The track is a mixture of A82 roadside and occasionally heading down along the old lochside road until we reached Luss. A quick Coffee and sausage roll break before a return the same route. The track was quiet for midday Sunday but I’m guessing the cold temperatures would keep numbers down.

We were soon heading along the Leven which was in fine fettle as we sped south towards Dumbarton. The track after Dumbarton was getting busy and to round-up our mile total we took a run along to under the Erskine Bridge. We spent some time down at the harbour itself before hitching the bikes on the rack and heading home. 41 miles enjoyed. I would recommend this run…

Other planned routes are saved away for future trips…

Oh and the temperature had risen to plus 2….

Other snippets..

We’d been sent to a local farm to get a load of well-rotted manure and as we headed along Auchentiber Rd we chanced upon what I took to be the local Hunt, the dogs were being called by the hunting horn before passing us by. It was the first time I’d seen them up this end. I would have followed if I had been on my bike, oh well. It was off to shovel **** instead (and the roses are doing well).



I reread an old Sport Illustrated article on the contesting side of amateur radio from 1958..go have a shuffty HERE. An interesting read, folks.

A varied month with weekday holidays being used up on days that were hoped to be good cycling weather.

More than a few to take this month before Xmas time.

My thanks to Wikipedia and any other site I may have linked to.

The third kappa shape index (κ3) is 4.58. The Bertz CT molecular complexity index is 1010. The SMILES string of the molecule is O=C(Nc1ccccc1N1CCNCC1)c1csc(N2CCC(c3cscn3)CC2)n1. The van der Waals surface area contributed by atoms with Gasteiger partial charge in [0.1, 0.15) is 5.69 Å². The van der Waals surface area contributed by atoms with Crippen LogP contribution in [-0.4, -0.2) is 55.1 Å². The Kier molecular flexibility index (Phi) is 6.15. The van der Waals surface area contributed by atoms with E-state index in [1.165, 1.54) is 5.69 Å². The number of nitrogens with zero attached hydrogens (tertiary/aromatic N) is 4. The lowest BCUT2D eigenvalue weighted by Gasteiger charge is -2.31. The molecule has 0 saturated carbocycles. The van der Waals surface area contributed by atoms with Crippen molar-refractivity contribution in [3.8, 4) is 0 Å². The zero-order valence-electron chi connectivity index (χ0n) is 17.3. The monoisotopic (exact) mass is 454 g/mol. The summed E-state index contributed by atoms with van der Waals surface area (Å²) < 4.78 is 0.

Wishes for the holiday period to all those regulars and to anyone who chances on this post.


About gm7something

64, married, three kids......overweight, unfit, folically challenged, need I go on ?
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2 Responses to (Nov) Radio and Other Days….

  1. ncmncat says:

    Good read Bobby, been keeping yourself busy and fit which is always a good thing.

    Cows, I remember 30 odd years ago walking through a field of cows and they weren’t bothered but then all of a sudden they just parted in the middle and standing staring at my pal and I was this very unamused bull of huge proportions – we leapt the fence in one go!

    Interesting links and nice photos.

    73 Neil 2M0NCM

  2. gm7something says:

    Thanks for the comment..
    I’ve been kinda busy right enough, too much pedalling makes Mhor a busy boy.
    Its good to get out and about and these phone cameras are very handy things.
    The bulk of photos on the blog in the last three years have been from Samsung mobiles and when I look back at old snaps from my 35mm days then digital is a godsend to the amateur like myself.
    Those new Nokia camera phones look tasty *wink*.
    Speak soon..